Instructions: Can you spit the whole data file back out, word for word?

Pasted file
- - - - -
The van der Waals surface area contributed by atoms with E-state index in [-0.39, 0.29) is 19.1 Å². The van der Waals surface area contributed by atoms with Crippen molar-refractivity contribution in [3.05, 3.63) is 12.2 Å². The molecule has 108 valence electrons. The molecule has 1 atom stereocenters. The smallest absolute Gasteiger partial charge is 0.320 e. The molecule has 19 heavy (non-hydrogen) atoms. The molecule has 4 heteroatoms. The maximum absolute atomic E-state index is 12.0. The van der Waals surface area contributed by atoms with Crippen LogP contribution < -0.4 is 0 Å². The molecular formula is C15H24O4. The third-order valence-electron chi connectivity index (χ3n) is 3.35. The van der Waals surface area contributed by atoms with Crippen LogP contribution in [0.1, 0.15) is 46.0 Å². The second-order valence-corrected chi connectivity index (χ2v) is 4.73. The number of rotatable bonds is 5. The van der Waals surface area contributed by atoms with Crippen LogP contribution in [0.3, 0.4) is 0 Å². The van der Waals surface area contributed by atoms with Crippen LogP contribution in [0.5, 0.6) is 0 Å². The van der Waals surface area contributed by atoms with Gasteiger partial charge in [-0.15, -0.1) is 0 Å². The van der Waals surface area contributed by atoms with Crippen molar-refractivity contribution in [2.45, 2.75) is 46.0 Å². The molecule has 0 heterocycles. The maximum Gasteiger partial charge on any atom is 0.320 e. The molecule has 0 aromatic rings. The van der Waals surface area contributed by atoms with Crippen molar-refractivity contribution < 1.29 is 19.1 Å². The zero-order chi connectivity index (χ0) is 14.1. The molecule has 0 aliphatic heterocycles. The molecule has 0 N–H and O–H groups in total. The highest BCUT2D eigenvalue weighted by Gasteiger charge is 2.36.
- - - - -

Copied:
The van der Waals surface area contributed by atoms with E-state index in [-0.39, 0.29) is 19.1 Å². The van der Waals surface area contributed by atoms with Crippen molar-refractivity contribution in [3.05, 3.63) is 12.2 Å². The molecule has 108 valence electrons. The molecule has 1 atom stereocenters. The smallest absolute Gasteiger partial charge is 0.320 e. The molecule has 19 heavy (non-hydrogen) atoms. The molecule has 4 heteroatoms. The maximum absolute atomic E-state index is 12.0. The van der Waals surface area contributed by atoms with Crippen LogP contribution < -0.4 is 0 Å². The molecular formula is C15H24O4. The third-order valence-electron chi connectivity index (χ3n) is 3.35. The van der Waals surface area contributed by atoms with Crippen LogP contribution in [0.1, 0.15) is 46.0 Å². The second-order valence-corrected chi connectivity index (χ2v) is 4.73. The number of rotatable bonds is 5. The van der Waals surface area contributed by atoms with Crippen LogP contribution in [0.3, 0.4) is 0 Å². The van der Waals surface area contributed by atoms with Crippen LogP contribution in [0.5, 0.6) is 0 Å². The van der Waals surface area contributed by atoms with Gasteiger partial charge in [-0.15, -0.1) is 0 Å². The van der Waals surface area contributed by atoms with Crippen molar-refractivity contribution in [2.45, 2.75) is 46.0 Å². The molecule has 0 heterocycles. The maximum Gasteiger partial charge on any atom is 0.320 e. The molecule has 0 aromatic rings. The van der Waals surface area contributed by atoms with Crippen molar-refractivity contribution < 1.29 is 19.1 Å². The zero-order chi connectivity index (χ0) is 14.1. The molecule has 0 aliphatic heterocycles. The molecule has 0 N–H and O–H groups in total. The highest BCUT2D eigenvalue weighted by Gasteiger charge is 2.36.